Channel U: The pioneers
Throughout the years, we have witnessed an influx of platforms that give home-grown talents the capability to showcase their musical ability, either visually or via radio. Nonetheless, one of the very first that we instantly loved was the infamous, Channel U. Established in 2003 by the late Darren Platt, the urban satellite channel had an extraordinary 15-year run before its unfortunate demise in 2018. During that time, it achieved its goal of feeding music to the relatable watching crowd. With it being a few clicks away from the mainstream channels such as Smash Hits, Kiss and MTV, it sat pleasantly pretty. The genre that became the main attraction was Grime, a genre that had been overshadowed for years due, to the increased criticism from the authorities/journalist regarding the impact that it could have on the youth.
As you could expect, many of the artists were raised in a predominantly Black community with the aim of ‘making it out the hood’ – with that being said, the lack of professional experience that they had, led to the iconic DIY videos that were the norm to all. The backdrops that will always be ingrained in our memories are a car park, estates, and community parks, to name a few; videos were low quality, yet it was the start of a big shift of people jumping to Channel U from pirate radio stations.
The surging popularity that surrounded it came with a sense of freedom to experiment with alternative ways of becoming more interactive and allowing the viewers to get involved. What they did was brilliant and got everyone hooked. Knowing that everyone’s music taste is different, they created an opportunity for the viewers to dictate which songs got air-time with their text-in song request format. To say that the feature was addictive would be an understatement. The queue of requested songs that were shown on your screen made you realise how popular it was.
As the Channel continued to cement their place into black U.K culture, it drew in more upcoming acts that wanted to make a name for themselves and produced some of the nostalgic tracks that we know and love. Regarding the latter, they gifted us with: Hands in the air by P2J and Anthem by Nu Brand Flexxx and My Youth by Stylo G, IceKid and Sickman. The bitter-sweet feeling upon hearing these songs increased, as they take us back to a time in our lives when it was continuous care-free living and people weren’t worried about the real-world truths. For most of the millennials that attended Primary/Secondary during the peak of the Channels successes, it may have been part of what was some of the most unforgettable years in their lives. The inevitable emotion of nostalgia will shoot through every part of you, knowing that those past memories won’t be able to be recreated.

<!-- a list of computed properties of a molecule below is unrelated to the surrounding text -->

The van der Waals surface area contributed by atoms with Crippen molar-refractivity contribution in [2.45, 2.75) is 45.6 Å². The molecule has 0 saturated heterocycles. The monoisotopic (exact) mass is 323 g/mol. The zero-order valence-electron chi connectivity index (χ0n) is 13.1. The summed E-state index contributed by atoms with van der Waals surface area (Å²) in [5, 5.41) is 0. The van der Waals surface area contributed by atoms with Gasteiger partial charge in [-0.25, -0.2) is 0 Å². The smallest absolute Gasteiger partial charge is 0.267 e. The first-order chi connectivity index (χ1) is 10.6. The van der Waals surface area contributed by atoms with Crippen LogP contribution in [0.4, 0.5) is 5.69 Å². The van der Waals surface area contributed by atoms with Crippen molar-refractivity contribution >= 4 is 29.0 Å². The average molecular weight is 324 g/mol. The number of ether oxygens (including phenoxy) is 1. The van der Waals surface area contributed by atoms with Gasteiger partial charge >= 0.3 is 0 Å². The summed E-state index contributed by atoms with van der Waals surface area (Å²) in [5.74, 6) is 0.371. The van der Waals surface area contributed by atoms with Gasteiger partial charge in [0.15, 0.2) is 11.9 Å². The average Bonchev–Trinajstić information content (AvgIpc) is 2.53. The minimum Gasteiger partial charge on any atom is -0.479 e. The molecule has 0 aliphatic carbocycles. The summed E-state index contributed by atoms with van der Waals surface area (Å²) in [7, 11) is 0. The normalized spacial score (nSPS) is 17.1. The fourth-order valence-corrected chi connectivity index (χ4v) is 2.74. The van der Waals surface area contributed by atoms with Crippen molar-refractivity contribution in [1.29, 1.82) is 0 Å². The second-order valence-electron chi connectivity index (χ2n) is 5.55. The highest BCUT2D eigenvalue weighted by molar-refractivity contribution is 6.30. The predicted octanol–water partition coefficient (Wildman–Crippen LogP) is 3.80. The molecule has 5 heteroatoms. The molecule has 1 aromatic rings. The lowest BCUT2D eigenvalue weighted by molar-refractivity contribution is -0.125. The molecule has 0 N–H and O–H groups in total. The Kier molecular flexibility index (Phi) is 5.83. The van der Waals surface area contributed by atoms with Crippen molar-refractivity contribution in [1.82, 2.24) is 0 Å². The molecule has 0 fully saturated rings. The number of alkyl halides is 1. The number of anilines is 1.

Channel U gave a platform to some of the best artists in the urban scene too. Gracing our screens were: Kano, Chip and Wretch 32. They all came to the forefront very early on in their careers and didn’t look back from that point.
Kano made his mark his mark in 2005, after the release of his debut album ‘Home sweet Home’, arguably his best album to date. Wretch 32 made a big impact with his first few singles, with the classic 2011 releases of “Unorthodox,” and “Don’t Go,” giving us a glimpse of his lyrical genius. Lastly, Chip, there is nowhere else to start without mentioning his infamous single debut “Who Are You.” He came into the scene as a talented young man, and was consistent for many years, claiming a #2 spot on the official album charts with ‘I Am Chipmunk’ in 2009. All legends of the scene.
The Channel was the stepping stone for many artists to develop their abilities and build up a dedicated fan base, opening the door for future chart success. When you digest the early beginnings, it gives you more reason to appreciate their constant mainstream appearances – a category that was once ignoring their art.
Exploring different avenues could be nerve-racking, but the momentum that was gained filled them with the confidence to try something new. With the evident fact of perfecting the music side to things, they brought skits (which was popular at the time) to our TV screens, with the addition of roadman comedian, Jazzie, and creating the well-loved programme, Jazzie Show.
The sky-rocketing popularity of the show instantly made it a cult classic – gaining access to some of the hottest urban acts during that period and providing us with unforgettable segments.
With all the success, the choice of rebranding from Channel U to Channel AKA in 2009 was the unfortunate start of the long-winded demise. Watching the show crumble was emotional for everyone to see – with the added pressure of other online platforms emerging, the competition may have been too much. Coming to the forefront were: SBTV, Link up TV and GRM daily – a shift that was almost impossible to stop. Their advanced cameras and “new kids on the block” buzz, were recognised by artists, and they ultimately took their talents to them.
As we reminisce on the good ol’ days of times gone by, let’s appreciate and congratulate the shift that they brought to the UK music industry, and giving us some of the best childhood memories you could think of. Channel U, the pioneers.
Words: John-Mark Collymore